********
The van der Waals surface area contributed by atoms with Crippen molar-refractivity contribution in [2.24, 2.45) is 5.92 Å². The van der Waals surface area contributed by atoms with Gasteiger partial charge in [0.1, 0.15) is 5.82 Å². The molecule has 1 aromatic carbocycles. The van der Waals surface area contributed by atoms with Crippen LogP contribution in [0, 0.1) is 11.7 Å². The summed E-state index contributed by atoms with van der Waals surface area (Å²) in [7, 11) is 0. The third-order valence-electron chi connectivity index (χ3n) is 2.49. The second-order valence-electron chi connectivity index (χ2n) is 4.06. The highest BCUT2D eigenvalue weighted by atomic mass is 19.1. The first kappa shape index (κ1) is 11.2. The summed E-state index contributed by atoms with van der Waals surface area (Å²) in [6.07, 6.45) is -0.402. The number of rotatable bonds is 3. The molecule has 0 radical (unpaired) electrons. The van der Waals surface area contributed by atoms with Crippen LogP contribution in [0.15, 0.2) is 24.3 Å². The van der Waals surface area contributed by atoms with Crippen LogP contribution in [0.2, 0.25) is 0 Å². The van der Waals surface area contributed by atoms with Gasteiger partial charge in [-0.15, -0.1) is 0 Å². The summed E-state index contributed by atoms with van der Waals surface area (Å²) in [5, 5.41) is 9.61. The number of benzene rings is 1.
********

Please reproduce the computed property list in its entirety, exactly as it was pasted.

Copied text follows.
The van der Waals surface area contributed by atoms with Crippen molar-refractivity contribution in [2.24, 2.45) is 5.92 Å². The van der Waals surface area contributed by atoms with Gasteiger partial charge in [0.1, 0.15) is 5.82 Å². The molecule has 1 aromatic carbocycles. The van der Waals surface area contributed by atoms with Crippen LogP contribution in [0, 0.1) is 11.7 Å². The summed E-state index contributed by atoms with van der Waals surface area (Å²) in [7, 11) is 0. The third-order valence-electron chi connectivity index (χ3n) is 2.49. The second-order valence-electron chi connectivity index (χ2n) is 4.06. The highest BCUT2D eigenvalue weighted by atomic mass is 19.1. The first kappa shape index (κ1) is 11.2. The summed E-state index contributed by atoms with van der Waals surface area (Å²) in [6.07, 6.45) is -0.402. The number of rotatable bonds is 3. The molecule has 0 radical (unpaired) electrons. The van der Waals surface area contributed by atoms with Crippen LogP contribution in [0.15, 0.2) is 24.3 Å². The van der Waals surface area contributed by atoms with Crippen LogP contribution in [0.2, 0.25) is 0 Å². The van der Waals surface area contributed by atoms with Gasteiger partial charge in [-0.15, -0.1) is 0 Å². The summed E-state index contributed by atoms with van der Waals surface area (Å²) in [5, 5.41) is 9.61. The number of benzene rings is 1.